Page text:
We try to choose data centers that are known to respect customer privacy, but without physical access to the data center we can't verify their claims (and even if they aren't logging, their upstream provider could be).
That's why end to end encryption is important, even if you're using a VPN. If you're doing plaintext things while connected to CS (i.e., HTTP instead of HTTPS, etc.) then that traffic still leaves our servers for the internet in plaintext. That means any of the routes between our server and the destination IP can log/intercept the traffic.
If you're doing end-to-end encryption, then those routes would only be able to see what our server is connecting to, but not the content.
That's also one of the reasons voodoo was created, to make the the data available to the data center useless on it's own.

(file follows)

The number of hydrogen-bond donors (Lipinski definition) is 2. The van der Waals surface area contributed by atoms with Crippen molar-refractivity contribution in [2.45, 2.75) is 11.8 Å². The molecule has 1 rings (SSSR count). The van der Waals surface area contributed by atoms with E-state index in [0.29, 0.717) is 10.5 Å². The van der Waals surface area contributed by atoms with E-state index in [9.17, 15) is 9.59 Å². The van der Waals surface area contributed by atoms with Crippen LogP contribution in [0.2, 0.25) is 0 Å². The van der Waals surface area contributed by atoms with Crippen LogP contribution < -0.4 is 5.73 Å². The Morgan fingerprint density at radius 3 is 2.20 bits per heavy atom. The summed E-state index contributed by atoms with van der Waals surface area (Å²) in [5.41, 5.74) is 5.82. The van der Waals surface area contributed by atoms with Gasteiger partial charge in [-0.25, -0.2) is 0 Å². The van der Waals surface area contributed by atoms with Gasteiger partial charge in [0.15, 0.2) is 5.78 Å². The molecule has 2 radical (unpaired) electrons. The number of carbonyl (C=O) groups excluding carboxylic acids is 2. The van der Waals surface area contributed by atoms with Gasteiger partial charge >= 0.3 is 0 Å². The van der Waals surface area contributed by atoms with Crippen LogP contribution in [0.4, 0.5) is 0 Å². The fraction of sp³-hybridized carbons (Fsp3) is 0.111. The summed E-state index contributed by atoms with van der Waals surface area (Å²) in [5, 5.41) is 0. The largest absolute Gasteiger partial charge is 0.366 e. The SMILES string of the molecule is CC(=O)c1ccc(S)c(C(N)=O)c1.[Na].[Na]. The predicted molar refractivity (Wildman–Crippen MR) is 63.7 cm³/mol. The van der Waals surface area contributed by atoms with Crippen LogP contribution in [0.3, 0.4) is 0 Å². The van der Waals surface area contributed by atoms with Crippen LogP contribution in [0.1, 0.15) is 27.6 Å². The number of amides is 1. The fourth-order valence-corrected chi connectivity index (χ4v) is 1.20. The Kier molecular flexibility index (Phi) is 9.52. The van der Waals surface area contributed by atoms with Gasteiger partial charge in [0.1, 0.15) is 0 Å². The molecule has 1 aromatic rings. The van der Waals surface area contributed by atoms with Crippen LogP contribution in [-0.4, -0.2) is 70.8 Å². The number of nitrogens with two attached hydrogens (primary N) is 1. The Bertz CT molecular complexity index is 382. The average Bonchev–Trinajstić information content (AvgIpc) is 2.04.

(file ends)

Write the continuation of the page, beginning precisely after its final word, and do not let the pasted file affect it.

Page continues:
If your goal is to stay as anonymous as possible, then it's also useful to choose VPN nodes that aren't in your jurisdiction, or in the jurisdiction of the thing you're connecting to. It really all depends on your threat model. In some cases, it's useful to chain the VPN with something else to add more anonymity, like another VPN provider, or connecting to Tor before connecting to CS. Speeds would suffer when adding more layers like that, but people who are looking for the highest level of anonymity generally aren't doing simple things like downloading the latest Avengers torrent, or whatever. For that plain CS is plenty :-P